The more water there is per fish, the more buffer you have. If you have a well balanced tank, you can add more fish. If you add too many, you start to raise the toxin levels and the fish get sick. You then either have to reduce the fish, add more plants, or treat the water in some other way.

One thing that helps is water changes. For most people this is changing no more than 20% of the water in the tank and for those without live plants, often coincides with vacuuming the gravel. The change helps remove the excess toxins and waste, but you're also loosing some of the good bacteria as well. They have to replenish themselves. The problem with a small betta bowl is that a 20% water change on a bowl that small is a really big shock. Also, if you're on any kind of chlorinated water, even treated, it's another big shock to the fish. Again, it's about the buffer. 20% of a 30gal tank is only 6gal. That leaves 24gal of stable water the fish is used to. It's a much greater change when you're changing 20% of a couple of cups of liquid.

So basically, when they're in these small bowls, they're living in low oxygen water, sitting in their own waste, and dealing with toxic levels of bad stuff. Even when they get a water change to reduce the bad stuff, it doesn't leave them with enough of the good stuff.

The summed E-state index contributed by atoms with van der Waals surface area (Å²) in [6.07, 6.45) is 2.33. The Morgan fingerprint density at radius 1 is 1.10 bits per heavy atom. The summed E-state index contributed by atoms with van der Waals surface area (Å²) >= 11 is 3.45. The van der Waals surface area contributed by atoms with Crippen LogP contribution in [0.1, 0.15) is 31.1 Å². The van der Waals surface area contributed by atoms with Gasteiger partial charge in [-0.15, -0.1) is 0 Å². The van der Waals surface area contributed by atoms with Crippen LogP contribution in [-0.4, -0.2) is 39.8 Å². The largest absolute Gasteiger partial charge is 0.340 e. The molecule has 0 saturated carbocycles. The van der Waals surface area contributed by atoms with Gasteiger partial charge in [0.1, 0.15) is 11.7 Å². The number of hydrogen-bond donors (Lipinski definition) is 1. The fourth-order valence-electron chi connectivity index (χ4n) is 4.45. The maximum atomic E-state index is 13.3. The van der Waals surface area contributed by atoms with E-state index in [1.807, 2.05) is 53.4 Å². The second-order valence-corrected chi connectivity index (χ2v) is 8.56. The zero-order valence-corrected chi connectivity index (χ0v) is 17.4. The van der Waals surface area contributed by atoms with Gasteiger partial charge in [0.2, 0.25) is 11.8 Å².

Also, this fish comes from a warmer part of the world and enjoys more heat. Even if they are okay with the cold, again, it's about that buffer. It takes a lot more to cool or heat a big tank that a small bowl of water. That means the temp can fluctuate quickly and that wills stress your fish as well.

So how to do we fix this. The easiest and cheapest thing I would do is go out a purchase a small tank with a built in filter and light, then add a tank heater that allows you to set the temp. Here is an example:



I had a small tank like this in college, and it worked great. I took a listless betta and added him to this tank and you wouldn't believe the difference. He went form sitting on the bottom of the cup almost leaning over to swimming strongly around the tank and playing in the water return.